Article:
The Extras: How to Make a Horse’s Neck Garnish

Measuring a cocktail and stirring or shaking it properly are undoubtedly the most important aspects of drink-making. But what about all the other stuff? Welcome to "The Extras," a recurring feature wherein we break down the details that make a drink look—and taste—good.

There are plenty of garnishes that offer more than just a pretty face, adding in some essential flavor or aroma without which a cocktail wouldn’t be whole. A Martini’s olives, a Gibson’s onion, a flamed orange peel. But some garnishes have historically taken their quest to impart flavor and aroma, and theatrically teetered into the realm of the rococo.

Enter the Horse’s Neck. While we don’t know the name of the creative genius who first twirled a peel around the inside of a highball, we do know it eventually wound its way into the Horse’s Neck cocktail, one of the few drinks in the classic canon to be named after its garnish, whose graceful curves resemble those of a horse’s long neck.

Tracing back at least as early as the 1890s, the original non-alcoholic combination of ginger ale, ice and lemon peel was later upgraded by the addition of bourbon or brandy (technically ordered as a “Horse’s Neck with a Kick”)—its looping accoutrement adding a touch of citric cut and bitterness to balance out the sweet concoction. The cocktail was a mainstay in the American and English drinking scene and pop culture throughout the first half of the century, making cameos in everything from Fred Astaire films to James Bond novels. (Ian Fleming notoriously referred to it as “the drunkard’s drink,” though he was purportedly a fan.) As William Grimes writes in Appetite City, the one place where the equine cocktail seems to have been noticeably absent was at a lavish and much-discussed 1903 party for the New York Equestrian Club—a missed opportunity for which the host was ridiculed in the Town Topics scandal pages afterwards.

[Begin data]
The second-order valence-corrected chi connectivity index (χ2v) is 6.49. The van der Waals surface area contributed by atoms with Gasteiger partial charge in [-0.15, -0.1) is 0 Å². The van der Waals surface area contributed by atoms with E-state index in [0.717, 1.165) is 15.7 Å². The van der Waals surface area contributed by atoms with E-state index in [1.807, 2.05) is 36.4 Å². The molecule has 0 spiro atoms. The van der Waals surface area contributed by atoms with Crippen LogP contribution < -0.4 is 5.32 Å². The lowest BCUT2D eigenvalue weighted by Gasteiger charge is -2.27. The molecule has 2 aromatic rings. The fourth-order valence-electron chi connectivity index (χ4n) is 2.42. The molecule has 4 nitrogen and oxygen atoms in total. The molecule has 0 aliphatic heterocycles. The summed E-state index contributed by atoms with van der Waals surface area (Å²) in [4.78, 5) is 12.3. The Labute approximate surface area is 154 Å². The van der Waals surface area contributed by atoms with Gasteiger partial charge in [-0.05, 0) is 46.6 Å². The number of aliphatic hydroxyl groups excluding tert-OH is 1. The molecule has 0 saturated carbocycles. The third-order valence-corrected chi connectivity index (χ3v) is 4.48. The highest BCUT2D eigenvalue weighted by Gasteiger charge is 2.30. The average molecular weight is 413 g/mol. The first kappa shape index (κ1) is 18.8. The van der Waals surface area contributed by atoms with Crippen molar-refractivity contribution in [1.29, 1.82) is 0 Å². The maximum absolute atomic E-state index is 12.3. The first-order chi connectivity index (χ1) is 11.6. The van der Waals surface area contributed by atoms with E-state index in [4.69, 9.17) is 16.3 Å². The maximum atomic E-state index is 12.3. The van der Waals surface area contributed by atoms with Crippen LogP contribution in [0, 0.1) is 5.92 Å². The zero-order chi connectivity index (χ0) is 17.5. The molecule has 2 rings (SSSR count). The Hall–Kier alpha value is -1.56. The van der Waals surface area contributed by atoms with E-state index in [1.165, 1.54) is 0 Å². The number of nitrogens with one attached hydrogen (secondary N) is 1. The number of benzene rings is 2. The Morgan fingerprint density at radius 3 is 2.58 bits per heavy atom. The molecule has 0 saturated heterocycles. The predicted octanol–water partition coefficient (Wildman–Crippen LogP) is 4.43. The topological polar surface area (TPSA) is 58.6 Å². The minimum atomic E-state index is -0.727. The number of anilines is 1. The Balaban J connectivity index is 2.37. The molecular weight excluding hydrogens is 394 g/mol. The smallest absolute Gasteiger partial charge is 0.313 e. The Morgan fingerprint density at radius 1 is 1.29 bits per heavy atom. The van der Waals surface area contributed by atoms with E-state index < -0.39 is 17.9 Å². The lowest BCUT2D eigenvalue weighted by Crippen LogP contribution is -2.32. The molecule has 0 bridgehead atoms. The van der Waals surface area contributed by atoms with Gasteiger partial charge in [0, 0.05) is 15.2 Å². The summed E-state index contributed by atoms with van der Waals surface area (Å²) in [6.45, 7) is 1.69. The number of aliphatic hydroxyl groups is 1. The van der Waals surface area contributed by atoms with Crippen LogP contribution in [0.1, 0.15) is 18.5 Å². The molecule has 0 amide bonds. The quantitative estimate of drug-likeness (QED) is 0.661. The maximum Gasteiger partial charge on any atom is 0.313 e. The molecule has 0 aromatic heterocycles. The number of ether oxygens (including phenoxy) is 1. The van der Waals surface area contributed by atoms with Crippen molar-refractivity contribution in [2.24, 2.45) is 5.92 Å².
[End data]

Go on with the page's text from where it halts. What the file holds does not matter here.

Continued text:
In the 1960s, it displaced Pink Gin as the official drink of Royal Navy officers, and still holds the title today. So whether on land or sea, in a Horse’s Neck or really any damn highball cocktail you please, embrace the spiral. While many prefer a thicker spiral cut made with the use of a regular knife, we always opt for the dainty elegance of the thin spiral by way of the channel knife. If you own one (they’re available at just about any kitchen store), you can spiral everything from oranges to limes to apples. Here’s how:

horse's neck lemon peel how to

1.) Grip the bottom of the fruit with one hand securely. Beginning at the top of the fruit, use your other hand to press the channel knife into the fruit, while firmly working your way around it. (Be sure to apply a decent amount of pressure so that the knife does not slip—it’s sharp and has impaled many a bartender before.)

2.) As you work your way around the fruit, keep about a centimeter to a 1/4 inches of space between the peels, so that you yield a peel long enough to wrap the length of a Collins glass.

horse's neck lemon peel how to

3.) Add the peel to a glass of ice water for 30 seconds, to stiffen the peel’s coil, and then drop it into the glass while securing one end at the top of the glass.

4.) Use a bar spoon to push the coil to the edge of the glass, add ice to the center, and add liquid. Voila!